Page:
What is the evidence for sin?
There are several primary pieces of evidence left in the trail of everyone bent by sin. Since God requires man recognize sin in self and the world He decrees the evidence remain obvious. His declaration of sin as rebellion against Him is all the verification for sin He needs. He always tells the truth and demands His creation live in truth declared. Man is created in the image of God. It is this image which gives us the tools to know truth, the difference between right and wrong and the reality of physical death pointing toward spiritual death.
Even if we don’t know the word “sin” we do know the feeling “guilt.” In the New Testament the word “guilty” means to owe or to be in debt. In the Hebrew Scripture the word “guilty” means to commit an offense and be held responsible, either by self or an authority. Whether in the Hebrew Scripture or New Testament the guilty person is held and judged against a specific standard. This recognition of “guilt” points to sin and the intellectual acknowledgment of its reality, not the emotional realization of the consequences which follows. Emotions are subjective, influenced by many uncontrollable and unpredictable external and internal circumstances. Both our minds and the emotions, parts of the image of God, are corrupted by sin and so we cannot see, or will not see, and understand sin’s reality.
No one can live with a guilty conscience for long. They must do something with the guilt. For sinful humanity one of the prevalent means for easing the shame brought on by sinful actions and attitudes is to change the standard which judges those actions and attitudes. We say what we have done is not rebellion and has violated no law and then we convince ourselves the lie is true. Doing this gives us permission to continue living out the lie. Or, we do something to absolve ourselves of the guilt. We offer restitution and pay for our sin using our own means and then feel better. Doing this never changes the truth of history and the reality of what has been done. Nor, because of the doctrine of depravity, will we adequately pay for our own sin, either actively or passively. We either ignore the rules and our rebellion against them or we explain away our rebellion and alleviate our feeling of guilt.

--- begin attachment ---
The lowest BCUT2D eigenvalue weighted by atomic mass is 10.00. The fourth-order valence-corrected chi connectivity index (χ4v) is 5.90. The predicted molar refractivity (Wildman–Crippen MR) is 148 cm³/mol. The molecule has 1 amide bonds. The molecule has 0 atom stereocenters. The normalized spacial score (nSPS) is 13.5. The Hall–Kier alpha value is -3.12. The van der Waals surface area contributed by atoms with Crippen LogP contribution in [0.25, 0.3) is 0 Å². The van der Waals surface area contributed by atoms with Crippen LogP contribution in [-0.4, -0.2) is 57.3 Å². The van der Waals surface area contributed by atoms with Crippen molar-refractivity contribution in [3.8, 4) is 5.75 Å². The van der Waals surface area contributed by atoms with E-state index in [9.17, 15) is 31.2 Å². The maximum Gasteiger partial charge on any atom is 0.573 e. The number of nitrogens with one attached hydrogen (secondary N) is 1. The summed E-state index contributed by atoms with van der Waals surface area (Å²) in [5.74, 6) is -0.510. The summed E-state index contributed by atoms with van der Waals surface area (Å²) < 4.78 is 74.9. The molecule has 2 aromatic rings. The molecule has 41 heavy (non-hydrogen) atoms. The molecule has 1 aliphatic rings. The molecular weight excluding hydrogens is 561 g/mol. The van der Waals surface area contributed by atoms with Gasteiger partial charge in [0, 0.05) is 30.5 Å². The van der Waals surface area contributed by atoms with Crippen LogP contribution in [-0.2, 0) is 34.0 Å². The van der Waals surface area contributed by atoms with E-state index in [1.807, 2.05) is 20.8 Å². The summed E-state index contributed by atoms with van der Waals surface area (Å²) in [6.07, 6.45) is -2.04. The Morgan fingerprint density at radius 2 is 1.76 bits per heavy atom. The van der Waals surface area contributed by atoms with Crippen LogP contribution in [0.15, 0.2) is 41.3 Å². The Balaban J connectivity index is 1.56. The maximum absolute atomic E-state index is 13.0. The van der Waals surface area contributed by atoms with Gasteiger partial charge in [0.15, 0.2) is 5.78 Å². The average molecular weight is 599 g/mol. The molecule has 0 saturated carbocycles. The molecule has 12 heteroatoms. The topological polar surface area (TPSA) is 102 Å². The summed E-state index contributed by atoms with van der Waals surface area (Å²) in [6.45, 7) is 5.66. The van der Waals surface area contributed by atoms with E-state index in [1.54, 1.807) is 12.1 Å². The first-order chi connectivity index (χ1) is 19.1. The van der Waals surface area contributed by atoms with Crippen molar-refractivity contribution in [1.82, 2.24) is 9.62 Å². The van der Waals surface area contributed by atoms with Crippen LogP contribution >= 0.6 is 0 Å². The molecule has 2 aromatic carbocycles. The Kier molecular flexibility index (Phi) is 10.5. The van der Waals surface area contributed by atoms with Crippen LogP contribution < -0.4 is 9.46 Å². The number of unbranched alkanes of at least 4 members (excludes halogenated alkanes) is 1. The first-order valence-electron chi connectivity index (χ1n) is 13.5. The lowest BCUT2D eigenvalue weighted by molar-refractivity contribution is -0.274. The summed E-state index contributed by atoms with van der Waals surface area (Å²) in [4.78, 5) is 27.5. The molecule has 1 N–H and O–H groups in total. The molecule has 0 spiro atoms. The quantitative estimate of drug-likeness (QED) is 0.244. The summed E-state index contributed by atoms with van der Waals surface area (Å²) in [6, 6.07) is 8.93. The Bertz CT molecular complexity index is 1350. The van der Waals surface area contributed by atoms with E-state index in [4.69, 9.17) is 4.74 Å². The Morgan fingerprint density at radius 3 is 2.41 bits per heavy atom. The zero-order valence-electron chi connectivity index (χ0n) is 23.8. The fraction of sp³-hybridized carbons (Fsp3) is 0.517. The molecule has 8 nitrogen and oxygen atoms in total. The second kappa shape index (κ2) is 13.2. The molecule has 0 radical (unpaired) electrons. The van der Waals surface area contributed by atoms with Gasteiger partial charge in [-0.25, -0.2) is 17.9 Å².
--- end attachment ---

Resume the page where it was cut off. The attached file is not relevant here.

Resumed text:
But wait. Our heads, the intelligence, tells us “guilt” is real. Our heads, our minds, tell us we have done something to produce guilt. If we are honest we will recognize there is an objective standard existing outside of self which is absolute and which we have violated, producing guilt. We know, intellectually, the difference between right and wrong. This is the second piece of evidence for sin. Admitting one is guilty is as vitally important as recognizing the truth of sin. Ignoring the guilt will compel the person to begin viewing the created world, governed by the absolute laws of God, to believe a lie, which is insane.
It is not a great leap to realize a standard, a measurement of the distance between right and wrong, must have a Standard Giver. Since God, the Standard Giver, has created people in His image all are able to recognize both the standard of right and wrong and the One upon whom the standard is based. We know, intellectually as well as intimately, the boundaries of that standard. We may ignore them, rationalize them away, say they do not nor have never existed, call them something else, but we know, even corrupted by sin, the difference between right and wrong.
We also know we always want to choose that which is wrong. In order to abrogate our responsibility to do what is right by choosing to do the wrong we must redefine truth, saying it is something it is not. When we do this we say God is something other than what He is truly.
Truth, and right and wrong, are as absolute as mathematics. Evidence for the reality of sin is the recognition of what is right and what is wrong based upon the intimate knowledge of the intrinsic, objective standard of God, the truth, known because of the tools given within the image of God carried by all.